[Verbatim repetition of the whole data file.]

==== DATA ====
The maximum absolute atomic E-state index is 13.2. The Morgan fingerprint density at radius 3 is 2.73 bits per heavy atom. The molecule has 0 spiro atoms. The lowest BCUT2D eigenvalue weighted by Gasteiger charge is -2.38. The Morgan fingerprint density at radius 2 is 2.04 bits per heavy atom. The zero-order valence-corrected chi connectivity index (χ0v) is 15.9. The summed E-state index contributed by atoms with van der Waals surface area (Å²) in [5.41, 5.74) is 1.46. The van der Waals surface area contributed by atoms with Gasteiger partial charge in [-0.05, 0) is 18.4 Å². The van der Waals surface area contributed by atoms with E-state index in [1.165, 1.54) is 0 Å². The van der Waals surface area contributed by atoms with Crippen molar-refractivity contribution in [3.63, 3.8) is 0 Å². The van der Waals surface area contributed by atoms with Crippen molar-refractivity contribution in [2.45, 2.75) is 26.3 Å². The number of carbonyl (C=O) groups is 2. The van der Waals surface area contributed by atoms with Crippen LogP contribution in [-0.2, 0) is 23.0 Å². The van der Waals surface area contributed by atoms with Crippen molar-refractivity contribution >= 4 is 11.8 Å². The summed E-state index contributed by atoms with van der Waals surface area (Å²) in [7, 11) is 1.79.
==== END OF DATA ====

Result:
The maximum absolute atomic E-state index is 13.2. The Morgan fingerprint density at radius 3 is 2.73 bits per heavy atom. The molecule has 0 spiro atoms. The lowest BCUT2D eigenvalue weighted by Gasteiger charge is -2.38. The Morgan fingerprint density at radius 2 is 2.04 bits per heavy atom. The zero-order valence-corrected chi connectivity index (χ0v) is 15.9. The summed E-state index contributed by atoms with van der Waals surface area (Å²) in [5.41, 5.74) is 1.46. The van der Waals surface area contributed by atoms with Gasteiger partial charge in [-0.05, 0) is 18.4 Å². The van der Waals surface area contributed by atoms with E-state index in [1.165, 1.54) is 0 Å². The van der Waals surface area contributed by atoms with Crippen molar-refractivity contribution in [3.63, 3.8) is 0 Å². The van der Waals surface area contributed by atoms with Crippen molar-refractivity contribution in [2.45, 2.75) is 26.3 Å². The number of carbonyl (C=O) groups is 2. The van der Waals surface area contributed by atoms with Crippen LogP contribution in [-0.2, 0) is 23.0 Å². The van der Waals surface area contributed by atoms with Crippen molar-refractivity contribution >= 4 is 11.8 Å². The summed E-state index contributed by atoms with van der Waals surface area (Å²) in [7, 11) is 1.79.